Ignore the pretend fabric: this is the 2014 Porsche 911 Targa, cold-weather testing in snow. It essentially splits the difference between the standard 911 Carrera coupe and the convertible model, with a polycarbonate or glass roof that can be fully removed for open-top motoring.
As was the case when we last spied a Porsche 911 Targa, it's clear the car will have a large removable panel that spans the entire width from the top of the windshield to the B-pillars. That fits in with what Porsche brass have intoned about the new car. At the launch of the current 911 Carrera in 2011, Porsche CEO Matthias Muller told us that the new Targa would have a larger removable roof panel than its predecessor. He said the outgoing model was more of a "big sunroof" that a true Targa top.
Other details present on this prototype car include the 911's optional Porsche Carbon Ceramic Brakes (indicated by yellow calipers), unique cutlines that show this car will have an opening rear hatch, and the wider rear bodywork associated with all-wheel-drive models. Another giveaway is the easily seen B-pillar roll bar that recalls the 964-generation Targa. The last 911 Targa, based on the 997-generation car, was available only in Targa 4 and 4S configuration, and we expect that trend will continue for the new 991-generation car.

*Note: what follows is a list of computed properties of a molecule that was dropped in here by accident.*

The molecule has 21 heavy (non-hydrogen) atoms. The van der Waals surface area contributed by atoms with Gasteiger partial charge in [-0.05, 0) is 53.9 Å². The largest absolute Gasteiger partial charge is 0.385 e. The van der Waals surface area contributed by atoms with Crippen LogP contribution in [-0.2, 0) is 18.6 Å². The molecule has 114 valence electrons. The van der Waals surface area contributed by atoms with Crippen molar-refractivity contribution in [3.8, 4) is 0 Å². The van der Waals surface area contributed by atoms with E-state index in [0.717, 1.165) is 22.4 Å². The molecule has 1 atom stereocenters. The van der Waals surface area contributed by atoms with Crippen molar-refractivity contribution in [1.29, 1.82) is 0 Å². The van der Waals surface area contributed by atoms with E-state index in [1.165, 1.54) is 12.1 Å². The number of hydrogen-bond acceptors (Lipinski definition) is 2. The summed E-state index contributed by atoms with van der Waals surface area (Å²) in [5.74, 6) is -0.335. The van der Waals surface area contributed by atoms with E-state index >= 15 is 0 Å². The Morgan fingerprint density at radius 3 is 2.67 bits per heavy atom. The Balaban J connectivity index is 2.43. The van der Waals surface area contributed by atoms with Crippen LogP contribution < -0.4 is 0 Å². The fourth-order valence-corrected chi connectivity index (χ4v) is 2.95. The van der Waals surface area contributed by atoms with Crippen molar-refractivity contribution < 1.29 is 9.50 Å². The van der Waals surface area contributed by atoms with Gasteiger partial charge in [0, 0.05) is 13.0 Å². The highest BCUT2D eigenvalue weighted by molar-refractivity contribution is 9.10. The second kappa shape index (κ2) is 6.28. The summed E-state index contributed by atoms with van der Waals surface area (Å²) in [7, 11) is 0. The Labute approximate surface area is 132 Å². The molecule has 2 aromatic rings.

With that in mind, we expect the 2014 Porsche 911 Targa will be offered with the same powertrains as the Carrera 4 and 4S: a choice of a 350-hp 3.4-liter flat-six engine, and a 400-hp 3.8-liter flat-six, with either a manual or dual-clutch transmission of seven-speeds.
We expect the 911 Targa to debut later this year at the Frankfurt Motor Show, so that it will be on sale by early next year.